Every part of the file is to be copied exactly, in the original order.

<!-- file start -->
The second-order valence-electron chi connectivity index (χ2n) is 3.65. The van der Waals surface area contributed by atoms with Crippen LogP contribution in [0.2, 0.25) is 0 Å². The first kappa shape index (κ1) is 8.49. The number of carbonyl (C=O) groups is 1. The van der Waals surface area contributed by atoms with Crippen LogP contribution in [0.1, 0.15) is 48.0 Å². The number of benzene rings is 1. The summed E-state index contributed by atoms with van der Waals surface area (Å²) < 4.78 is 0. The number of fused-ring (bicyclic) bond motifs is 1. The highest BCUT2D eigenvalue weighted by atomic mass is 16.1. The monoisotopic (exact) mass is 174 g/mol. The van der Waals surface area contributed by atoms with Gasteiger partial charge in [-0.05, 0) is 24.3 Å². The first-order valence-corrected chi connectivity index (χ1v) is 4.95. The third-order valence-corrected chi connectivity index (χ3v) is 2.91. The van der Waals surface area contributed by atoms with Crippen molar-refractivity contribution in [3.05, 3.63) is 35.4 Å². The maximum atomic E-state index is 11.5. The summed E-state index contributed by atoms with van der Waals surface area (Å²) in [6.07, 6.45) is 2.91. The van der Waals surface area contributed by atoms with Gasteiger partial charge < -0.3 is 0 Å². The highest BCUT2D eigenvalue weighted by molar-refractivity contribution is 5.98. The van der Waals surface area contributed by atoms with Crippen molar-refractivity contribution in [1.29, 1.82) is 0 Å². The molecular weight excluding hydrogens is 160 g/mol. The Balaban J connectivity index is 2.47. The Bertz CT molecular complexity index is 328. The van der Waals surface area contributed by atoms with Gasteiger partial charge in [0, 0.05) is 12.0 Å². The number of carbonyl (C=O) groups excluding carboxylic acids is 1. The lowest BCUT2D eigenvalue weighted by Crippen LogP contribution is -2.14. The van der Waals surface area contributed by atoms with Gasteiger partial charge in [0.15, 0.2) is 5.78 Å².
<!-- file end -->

The second-order valence-electron chi connectivity index (χ2n) is 3.65. The van der Waals surface area contributed by atoms with Crippen LogP contribution in [0.2, 0.25) is 0 Å². The first kappa shape index (κ1) is 8.49. The number of carbonyl (C=O) groups is 1. The van der Waals surface area contributed by atoms with Crippen LogP contribution in [0.1, 0.15) is 48.0 Å². The number of benzene rings is 1. The summed E-state index contributed by atoms with van der Waals surface area (Å²) < 4.78 is 0. The number of fused-ring (bicyclic) bond motifs is 1. The highest BCUT2D eigenvalue weighted by atomic mass is 16.1. The monoisotopic (exact) mass is 174 g/mol. The van der Waals surface area contributed by atoms with Gasteiger partial charge in [-0.05, 0) is 24.3 Å². The first-order valence-corrected chi connectivity index (χ1v) is 4.95. The third-order valence-corrected chi connectivity index (χ3v) is 2.91. The van der Waals surface area contributed by atoms with Crippen molar-refractivity contribution in [3.05, 3.63) is 35.4 Å². The maximum atomic E-state index is 11.5. The summed E-state index contributed by atoms with van der Waals surface area (Å²) in [6.07, 6.45) is 2.91. The van der Waals surface area contributed by atoms with Gasteiger partial charge < -0.3 is 0 Å². The highest BCUT2D eigenvalue weighted by molar-refractivity contribution is 5.98. The van der Waals surface area contributed by atoms with Crippen molar-refractivity contribution in [1.29, 1.82) is 0 Å². The molecular weight excluding hydrogens is 160 g/mol. The Balaban J connectivity index is 2.47. The Bertz CT molecular complexity index is 328. The van der Waals surface area contributed by atoms with Gasteiger partial charge in [0, 0.05) is 12.0 Å². The number of carbonyl (C=O) groups excluding carboxylic acids is 1. The lowest BCUT2D eigenvalue weighted by Crippen LogP contribution is -2.14. The van der Waals surface area contributed by atoms with Gasteiger partial charge in [0.15, 0.2) is 5.78 Å².